Governance is a CI/CD pain point for solutions that provide features for organizations to make better-informed risk decisions. A crucial part of addressing this pain point is how you enforce and control these decisions.
Ensuring Uptime, Service Quality, and Performance
A big challenge of CI/CD today is how we deliver our work without degrading service performance or quality. Every deployment has a certain risk associated with it, and so organizations need effective means for controlling and reducing those risks. Some symptoms of challenges in this area include high change failure rates and a risk-averse attitude towards managing or taking on CI/CD responsibilities. Sometimes risks are also introduced through tight deadlines and release schedules.
Successful CI and CD depends on the hardened practices of developers and engineers. The best reccomendation for improving your process is to looking at how your delivery team handles unit test or integration test results, broken builds, vulnerabilities, and incidents. Contributors to deployment risk can involve inadequate testing, inadequate solutions for configuration management, non-reproducible environments, and environments that are not well defined, controlled, or maintained.
If your challenges lie within application change or developer workflows, I recommend focusing on CI improvements and best practices. Otherwise, it’s worth looking into infrastructure as code best practices to better understand and control your environment infrastructure. Finally, enabling the feedback loop between developers and operations can help drive CI/CD innovation and better processes for software delivery.
Sustaining Delivery and Keeping Efficiency High
There’s a cost associated with the software. We need people, processes, and tools to develop, test, run, and deploy our applications. And so, the majority of costs associated with software delivery are recurring. Keeping costs low and efficiency high is about improving over time and leveraging our tools to drive data-informed decisions about anything related to our software delivery process.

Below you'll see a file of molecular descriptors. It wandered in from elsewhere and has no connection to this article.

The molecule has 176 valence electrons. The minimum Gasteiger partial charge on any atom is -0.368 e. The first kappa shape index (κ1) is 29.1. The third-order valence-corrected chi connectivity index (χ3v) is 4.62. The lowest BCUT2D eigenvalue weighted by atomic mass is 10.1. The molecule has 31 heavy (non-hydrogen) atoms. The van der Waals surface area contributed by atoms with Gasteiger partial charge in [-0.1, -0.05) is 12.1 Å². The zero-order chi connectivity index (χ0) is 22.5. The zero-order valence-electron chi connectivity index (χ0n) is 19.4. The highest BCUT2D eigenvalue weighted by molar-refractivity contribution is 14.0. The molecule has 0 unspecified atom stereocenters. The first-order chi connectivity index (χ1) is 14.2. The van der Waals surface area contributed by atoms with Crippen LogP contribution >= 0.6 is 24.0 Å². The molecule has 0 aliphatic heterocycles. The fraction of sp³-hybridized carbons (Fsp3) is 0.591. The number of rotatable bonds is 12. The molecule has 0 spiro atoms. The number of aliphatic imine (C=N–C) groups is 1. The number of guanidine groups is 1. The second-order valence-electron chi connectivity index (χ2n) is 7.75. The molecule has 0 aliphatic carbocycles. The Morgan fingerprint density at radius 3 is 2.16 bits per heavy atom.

If you struggle with the cost or resource management, I recommend taking a look at this guide on reducing cloud costs or considering a cloud cost management solution, like Cloud Cost Management. There are also other blog posts on how Harness has reduced operating costs, for example by right-sizing our CI server and optimizing logging.
Focusing on right-sizing your cloud resources and spending your budget where it makes the most difference makes a lasting impact on engineering productivity, team morale, and the longevity of your applications and services.
Avoid Common CI/CD Pipeline Challenges with Harness
Software delivery is not easy. It requires the right people, process, and technology. With the right resources and guidance, it’s possible to address and solve these key challenges. This blog post shares four CI/CD challenges and provides resources to help remedy these pain points. If you are looking to solve any of these pain points and would like to try Harness’ CI/CD solution, get your free trial now.
Here’s to simplifying and scaling better software delivery!